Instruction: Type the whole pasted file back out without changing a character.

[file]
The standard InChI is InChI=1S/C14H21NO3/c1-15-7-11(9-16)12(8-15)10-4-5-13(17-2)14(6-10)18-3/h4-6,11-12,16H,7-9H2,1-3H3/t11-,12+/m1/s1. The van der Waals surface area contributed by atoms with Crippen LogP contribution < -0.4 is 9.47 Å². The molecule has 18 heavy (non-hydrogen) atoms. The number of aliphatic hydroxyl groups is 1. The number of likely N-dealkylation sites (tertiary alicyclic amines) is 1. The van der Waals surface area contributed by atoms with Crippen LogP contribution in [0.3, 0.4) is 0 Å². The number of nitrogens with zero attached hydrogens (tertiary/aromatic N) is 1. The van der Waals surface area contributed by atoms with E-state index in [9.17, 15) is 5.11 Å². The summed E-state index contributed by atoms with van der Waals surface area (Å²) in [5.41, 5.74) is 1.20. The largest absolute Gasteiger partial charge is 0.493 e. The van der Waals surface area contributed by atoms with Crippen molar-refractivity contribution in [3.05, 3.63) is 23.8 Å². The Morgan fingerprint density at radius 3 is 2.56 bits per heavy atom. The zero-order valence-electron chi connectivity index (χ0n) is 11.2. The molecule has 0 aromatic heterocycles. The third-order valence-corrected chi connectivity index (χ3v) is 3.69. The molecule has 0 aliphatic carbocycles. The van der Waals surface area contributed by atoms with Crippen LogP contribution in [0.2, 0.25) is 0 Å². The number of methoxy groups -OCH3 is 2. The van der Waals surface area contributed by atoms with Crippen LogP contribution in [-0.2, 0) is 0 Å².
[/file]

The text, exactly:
The standard InChI is InChI=1S/C14H21NO3/c1-15-7-11(9-16)12(8-15)10-4-5-13(17-2)14(6-10)18-3/h4-6,11-12,16H,7-9H2,1-3H3/t11-,12+/m1/s1. The van der Waals surface area contributed by atoms with Crippen LogP contribution < -0.4 is 9.47 Å². The molecule has 18 heavy (non-hydrogen) atoms. The number of aliphatic hydroxyl groups is 1. The number of likely N-dealkylation sites (tertiary alicyclic amines) is 1. The van der Waals surface area contributed by atoms with Crippen LogP contribution in [0.3, 0.4) is 0 Å². The number of nitrogens with zero attached hydrogens (tertiary/aromatic N) is 1. The van der Waals surface area contributed by atoms with E-state index in [9.17, 15) is 5.11 Å². The summed E-state index contributed by atoms with van der Waals surface area (Å²) in [5.41, 5.74) is 1.20. The largest absolute Gasteiger partial charge is 0.493 e. The van der Waals surface area contributed by atoms with Crippen molar-refractivity contribution in [3.05, 3.63) is 23.8 Å². The Morgan fingerprint density at radius 3 is 2.56 bits per heavy atom. The zero-order valence-electron chi connectivity index (χ0n) is 11.2. The molecule has 0 aromatic heterocycles. The third-order valence-corrected chi connectivity index (χ3v) is 3.69. The molecule has 0 aliphatic carbocycles. The van der Waals surface area contributed by atoms with Crippen LogP contribution in [0.2, 0.25) is 0 Å². The number of methoxy groups -OCH3 is 2. The van der Waals surface area contributed by atoms with Crippen LogP contribution in [-0.2, 0) is 0 Å².